It might seem strange to be thinking thirty years into the future but doing so gives you a chance to identify and build good habits and if you take a month off, it really isn’t going to cause too much decline. On the other hand, it’s not uncommon for sedentary adults to put on 1-2 pounds of fat each year (and that’s a conservative amount for people who don’t exercise) which will leave them two to four stone heavier in thirty years’ time with all the problems that brings.

This is why I’ve been training for the 800m. I think it’s the best blend of aerobic exercise and speed you can do. To support it, I do press-ups, bicep curls and corework to keep my upper body toned and strong. The trick to slowing the ageing decline is to make sure you maximise using what you have got. The reason others get slow is they stop doing hard all-out exercise at all, get comfy and think going for a jog or walk is enough. It really isn’t.

This all began the better part of thirty years ago for me when I spotted the rapid decline between forty and forty-five. Reaching fifty, I’m pleased to consider myself about as fit and healthy as I can be at this age. It’s worth pointing that I haven’t been obsessive about this over that span. There have been periods where I didn’t exercise or ate badly but it was never too difficult to get back into shape because I was never too far away from my best!

The Ageing Runner – Part 5 The Facts

If you missed part 1 you can find it here, part 2 is here, part 3 is here, part 4 is here.

There’s no doubt that some decline occurs as we age but, in the past, it was thought to be purely a genetic thing. To still be racing well beyond fifty, if not forty, was something only those who were blessed and lucky could do. This myth has lasted well into the 21st century and is only beginning to be broken down in recent years. Often it’s used as an excuse or rationalisation by runners who either don’t know how to train, can’t be bothered to train or simply fear not being up the front.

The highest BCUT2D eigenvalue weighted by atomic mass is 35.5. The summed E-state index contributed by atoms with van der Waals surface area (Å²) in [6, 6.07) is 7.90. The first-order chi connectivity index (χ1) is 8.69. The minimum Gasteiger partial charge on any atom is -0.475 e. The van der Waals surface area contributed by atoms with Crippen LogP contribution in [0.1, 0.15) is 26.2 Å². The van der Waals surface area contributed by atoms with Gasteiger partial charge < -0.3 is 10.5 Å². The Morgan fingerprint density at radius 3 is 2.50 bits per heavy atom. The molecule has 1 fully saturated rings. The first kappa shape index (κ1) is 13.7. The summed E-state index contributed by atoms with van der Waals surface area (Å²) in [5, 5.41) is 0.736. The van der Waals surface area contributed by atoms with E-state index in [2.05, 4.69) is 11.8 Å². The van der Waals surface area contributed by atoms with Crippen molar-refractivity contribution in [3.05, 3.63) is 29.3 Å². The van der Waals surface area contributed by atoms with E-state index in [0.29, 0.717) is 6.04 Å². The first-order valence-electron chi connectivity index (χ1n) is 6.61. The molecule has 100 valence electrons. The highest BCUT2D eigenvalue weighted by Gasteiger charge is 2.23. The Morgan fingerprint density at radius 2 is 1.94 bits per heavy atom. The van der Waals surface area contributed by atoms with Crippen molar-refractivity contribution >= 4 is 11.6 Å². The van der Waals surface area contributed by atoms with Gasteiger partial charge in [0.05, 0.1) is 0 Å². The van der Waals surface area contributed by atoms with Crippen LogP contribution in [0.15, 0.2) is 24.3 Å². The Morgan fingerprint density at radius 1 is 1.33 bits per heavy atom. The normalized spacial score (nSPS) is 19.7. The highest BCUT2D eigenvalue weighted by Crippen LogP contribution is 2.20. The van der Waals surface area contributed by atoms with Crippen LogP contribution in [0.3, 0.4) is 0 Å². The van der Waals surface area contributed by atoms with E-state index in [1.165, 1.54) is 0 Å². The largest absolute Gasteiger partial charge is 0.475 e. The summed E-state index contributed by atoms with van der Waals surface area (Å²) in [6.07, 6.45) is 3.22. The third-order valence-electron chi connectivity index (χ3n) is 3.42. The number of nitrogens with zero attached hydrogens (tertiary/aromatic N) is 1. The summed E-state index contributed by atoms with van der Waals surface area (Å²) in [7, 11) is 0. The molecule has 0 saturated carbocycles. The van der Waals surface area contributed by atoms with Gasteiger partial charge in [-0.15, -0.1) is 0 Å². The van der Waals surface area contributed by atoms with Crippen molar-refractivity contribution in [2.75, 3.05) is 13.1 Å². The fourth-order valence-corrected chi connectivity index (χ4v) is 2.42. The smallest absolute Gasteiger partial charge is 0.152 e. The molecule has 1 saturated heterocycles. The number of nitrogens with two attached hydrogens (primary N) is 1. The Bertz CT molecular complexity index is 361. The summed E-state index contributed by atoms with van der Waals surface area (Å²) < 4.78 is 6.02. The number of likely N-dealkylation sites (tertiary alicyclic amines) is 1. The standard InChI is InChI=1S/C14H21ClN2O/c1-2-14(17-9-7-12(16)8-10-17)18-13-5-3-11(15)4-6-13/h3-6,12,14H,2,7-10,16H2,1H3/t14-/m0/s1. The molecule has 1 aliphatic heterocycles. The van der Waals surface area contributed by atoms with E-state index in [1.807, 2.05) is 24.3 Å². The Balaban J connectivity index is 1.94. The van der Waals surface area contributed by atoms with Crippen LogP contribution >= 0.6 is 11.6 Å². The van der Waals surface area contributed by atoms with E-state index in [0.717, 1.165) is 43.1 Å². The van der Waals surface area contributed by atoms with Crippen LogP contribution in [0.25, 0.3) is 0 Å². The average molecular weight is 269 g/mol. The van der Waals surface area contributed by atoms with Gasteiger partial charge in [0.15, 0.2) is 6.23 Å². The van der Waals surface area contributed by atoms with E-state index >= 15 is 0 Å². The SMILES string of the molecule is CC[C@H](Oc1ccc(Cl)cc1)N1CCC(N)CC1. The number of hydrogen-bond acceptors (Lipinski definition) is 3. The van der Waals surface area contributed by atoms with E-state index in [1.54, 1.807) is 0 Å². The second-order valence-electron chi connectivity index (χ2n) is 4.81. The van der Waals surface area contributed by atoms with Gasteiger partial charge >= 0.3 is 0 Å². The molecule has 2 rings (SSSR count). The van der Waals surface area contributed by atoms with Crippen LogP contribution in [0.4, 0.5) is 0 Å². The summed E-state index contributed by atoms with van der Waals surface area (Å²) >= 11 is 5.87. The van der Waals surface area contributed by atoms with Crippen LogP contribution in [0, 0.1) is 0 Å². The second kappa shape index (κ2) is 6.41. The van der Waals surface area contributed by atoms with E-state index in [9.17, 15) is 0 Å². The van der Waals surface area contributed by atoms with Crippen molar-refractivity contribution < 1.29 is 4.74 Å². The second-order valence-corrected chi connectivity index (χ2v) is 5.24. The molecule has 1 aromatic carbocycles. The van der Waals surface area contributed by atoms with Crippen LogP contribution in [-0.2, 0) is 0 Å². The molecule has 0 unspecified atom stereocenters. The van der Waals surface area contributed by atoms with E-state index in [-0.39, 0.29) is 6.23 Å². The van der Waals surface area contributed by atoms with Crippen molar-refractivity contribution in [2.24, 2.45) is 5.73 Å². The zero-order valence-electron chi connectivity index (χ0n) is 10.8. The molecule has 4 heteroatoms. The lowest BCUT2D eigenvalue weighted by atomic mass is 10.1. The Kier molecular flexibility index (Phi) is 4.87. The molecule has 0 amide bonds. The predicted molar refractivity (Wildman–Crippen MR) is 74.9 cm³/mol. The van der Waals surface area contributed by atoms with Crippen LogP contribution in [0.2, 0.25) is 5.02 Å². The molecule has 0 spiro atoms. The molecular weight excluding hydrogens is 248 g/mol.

The reality is decline, as experienced in the past, was more often a circumstantial thing. The people who went running usually competed for clubs. They started when they were young, had a high level of commitment and/or natural talent and continued on for some years. As their lives took on family responsibilities, they often found themselves racing slower and beginning to turn to the longer distance events.

Even twenty years ago training knowledge was less sophisticated. Plans, advice and methods were simpler than today’s but also often consisted of runners exhorting each other to “run hard” and “train hard” if they wanted to be fast. That’s a surefire recipe to having creaky knees and injuries.

Players of other sports went through the same process and once reaching their forties, some genetic loss began to kick in and once-committed sportsmen (and women) would hang up their football boots or running vests for a quieter life.  As I grew up men and women in their fifties and sixties rarely looked as fit and healthy as many do today. Some of it is better preening but, there is often, also a better focus on staying fit through alternative means like cycling or going to the gym. Playing something like golf may keep you active but it won’t keep you fit because of the Primary Rule.

Primary Rule – Use it or lose it

The primary rule for the Aged Runner to remember is if you stop using it, you lose it. This is fundamentally the issue that causes most people to age poorly, put on weight, lose strength and stiffen up. They stop exercising as regularly or intensely as they once did. A sport like golf does little to push the muscles to their limitations, most of the time is spent walking which is easily achieved without too much extra exertion. Walking miles every day isn’t going to help you when your body is already efficient at it.

The more muscle your body has, the higher the “running costs” of living. Your body burns more calories simply by needing to keep that muscle alive. An athlete burns more calories sat on the sofa watching TV than the habitual couch potato who hasn’t toned their muscles up.